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, 19:424 | Cite as

Dose-response relationship of core-specific sensorimotor interventions in healthy, well-trained participants: study protocol for a (MiSpEx) randomized controlled trial

  • Juliane Mueller
  • Josefine Stoll
  • Steffen Mueller
  • Frank Mayer
Open Access
Study protocol

Abstract

Background

Core-specific sensorimotor exercises are proven to enhance neuromuscular activity of the trunk, improve athletic performance and prevent back pain. However, the dose-response relationship and, therefore, the dose required to improve trunk function is still under debate. The purpose of the present trial will be to compare four different intervention strategies of sensorimotor exercises that will result in improved trunk function.

Methods/design

A single-blind, four-armed, randomized controlled trial with a 3-week (home-based) intervention phase and two measurement days pre and post intervention (M1/M2) is designed. Experimental procedures on both measurement days will include evaluation of maximum isokinetic and isometric trunk strength (extension/flexion, rotation) including perturbations, as well as neuromuscular trunk activity while performing strength testing. The primary outcome is trunk strength (peak torque). Neuromuscular activity (amplitude, latencies as a response to perturbation) serves as secondary outcome.

The control group will perform a standardized exercise program of four sensorimotor exercises (three sets of 10 repetitions) in each of six training sessions (30 min duration) over 3 weeks. The intervention groups’ programs differ in the number of exercises, sets per exercise and, therefore, overall training amount (group I: six sessions, three exercises, two sets; group II: six sessions, two exercises, two sets; group III: six sessions, one exercise, three sets). The intervention programs of groups I, II and III include additional perturbations for all exercises to increase both the difficulty and the efficacy of the exercises performed. Statistical analysis will be performed after examining the underlying assumptions for parametric and non-parametric testing.

Discussion

The results of the study will be clinically relevant, not only for researchers but also for (sports) therapists, physicians, coaches, athletes and the general population who have the aim of improving trunk function.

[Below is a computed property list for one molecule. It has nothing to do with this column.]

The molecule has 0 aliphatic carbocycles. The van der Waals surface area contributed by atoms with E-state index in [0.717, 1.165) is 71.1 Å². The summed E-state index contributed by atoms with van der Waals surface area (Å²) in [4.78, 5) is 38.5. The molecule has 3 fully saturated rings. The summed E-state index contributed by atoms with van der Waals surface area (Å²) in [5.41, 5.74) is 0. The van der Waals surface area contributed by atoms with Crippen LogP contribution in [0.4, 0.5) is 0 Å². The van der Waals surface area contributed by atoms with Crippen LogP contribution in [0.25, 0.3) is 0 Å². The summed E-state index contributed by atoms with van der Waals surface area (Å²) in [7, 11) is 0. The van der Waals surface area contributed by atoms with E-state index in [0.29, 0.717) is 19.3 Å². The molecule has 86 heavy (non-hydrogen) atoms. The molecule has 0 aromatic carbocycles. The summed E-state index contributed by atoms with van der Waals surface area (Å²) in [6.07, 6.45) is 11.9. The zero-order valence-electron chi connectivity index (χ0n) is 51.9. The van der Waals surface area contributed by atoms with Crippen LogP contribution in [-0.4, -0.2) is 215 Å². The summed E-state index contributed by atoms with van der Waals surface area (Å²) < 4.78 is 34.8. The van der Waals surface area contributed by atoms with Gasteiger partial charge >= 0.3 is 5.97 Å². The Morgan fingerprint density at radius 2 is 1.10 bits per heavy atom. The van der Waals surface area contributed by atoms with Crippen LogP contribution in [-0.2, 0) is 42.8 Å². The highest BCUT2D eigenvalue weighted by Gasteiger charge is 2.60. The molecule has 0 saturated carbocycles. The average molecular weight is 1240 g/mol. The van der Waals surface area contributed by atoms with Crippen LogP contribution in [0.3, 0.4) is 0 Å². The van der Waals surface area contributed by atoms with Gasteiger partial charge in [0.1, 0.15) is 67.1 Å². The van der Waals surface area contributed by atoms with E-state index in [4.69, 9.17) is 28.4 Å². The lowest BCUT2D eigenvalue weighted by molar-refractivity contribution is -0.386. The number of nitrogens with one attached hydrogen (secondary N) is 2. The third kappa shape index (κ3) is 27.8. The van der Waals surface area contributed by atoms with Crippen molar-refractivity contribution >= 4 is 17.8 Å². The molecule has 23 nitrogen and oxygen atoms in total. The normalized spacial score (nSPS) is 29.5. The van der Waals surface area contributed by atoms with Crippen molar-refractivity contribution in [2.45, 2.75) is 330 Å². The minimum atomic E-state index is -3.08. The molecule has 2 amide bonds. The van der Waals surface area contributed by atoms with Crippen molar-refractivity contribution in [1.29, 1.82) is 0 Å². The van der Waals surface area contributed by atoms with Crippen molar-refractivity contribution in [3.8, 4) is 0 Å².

Trial registration

German Clinical Trials Register, ID: DRKS00012917. Registered on 22 August 2017.

Keywords

Sensorimotor training Perturbation Exercise MiSpEx 

Abbreviations

C

Control group

DL

Left dorsal area

DR

Right dorsal area

EMG

Electromyography

EO

Musculus obl. ext. abd.

G I-III

Intervention groups I, II, III

IO

Musculus obl. int. abd.

LD

Musculus latissimus dorsi

LES

Musculus erec. spinae lumbar (L3)

MVC

Maximum voluntary contraction

RA

Musculus rec. abd.

SMT

Sensorimotor training

UES

Musculus erec. spinae thoracic (T9)

VL

Left ventral area

VR

Right ventral area

Background

One main function of the trunk muscles is the compensation of external forces and unexpected loads in order to ensure stability of the body. Consequently, compensation of external loads ensures the stability and performance of the body during daily life as well as in dynamic, high-intensity activities [1, 2, 3]. Trunk stability, led by neuromuscular activity, is required to control trunk motion during repetitive (dynamic) loading situations and to avoid overloading. Importantly, reduced trunk stabilization, mainly characterized by an increased muscle response time, higher co-contraction and an altered muscle activity pattern, could contribute to overload and injury [4, 5]. Consequently, inadequate neuromuscular control during dynamic loading is discussed as an explanatory model in back pain etiology [6, 7]. Therefore, great emphasis has been placed on the importance of trunk stability, especially in situations requiring compensation of (unexpected) high loading induced, e.g., by perturbations [5, 8]. Potential factors underlying back pain have been discussed, including repetitive micro traumas and insufficiency of the muscle-tendon complex based on inadequate postural and neuromuscular control, reduced maximum trunk-strength capacity and trunk-muscle fatigue during dynamic loading [9]. Hence, optimizing neuromuscular core stability is considered beneficial for protection against sudden, repetitive and excessive overloading of the trunk [2, 3, 4, 8].

Exercise interventions are proven to improve trunk stability [10, 11, 12]. Strengthening exercises have been applied and shown to be effective. Moreover, alongside the focus on strengthening exercises, additional training methods preferring neuromuscular, sensorimotor training or combinations thereof have been shown to be effective, too [10, 11, 12]. However, the dose-response relationship between sensorimotor training using exercises under unstable and/or perturbed conditions and trunk function still remains unclear. Especially for sensorimotor training, the benefits in terms of maximum eccentric and concentric trunk strength and peak torque as well as neuromuscular activity adaptation in sudden, dynamic trunk-loading situations have not been systematically highlighted.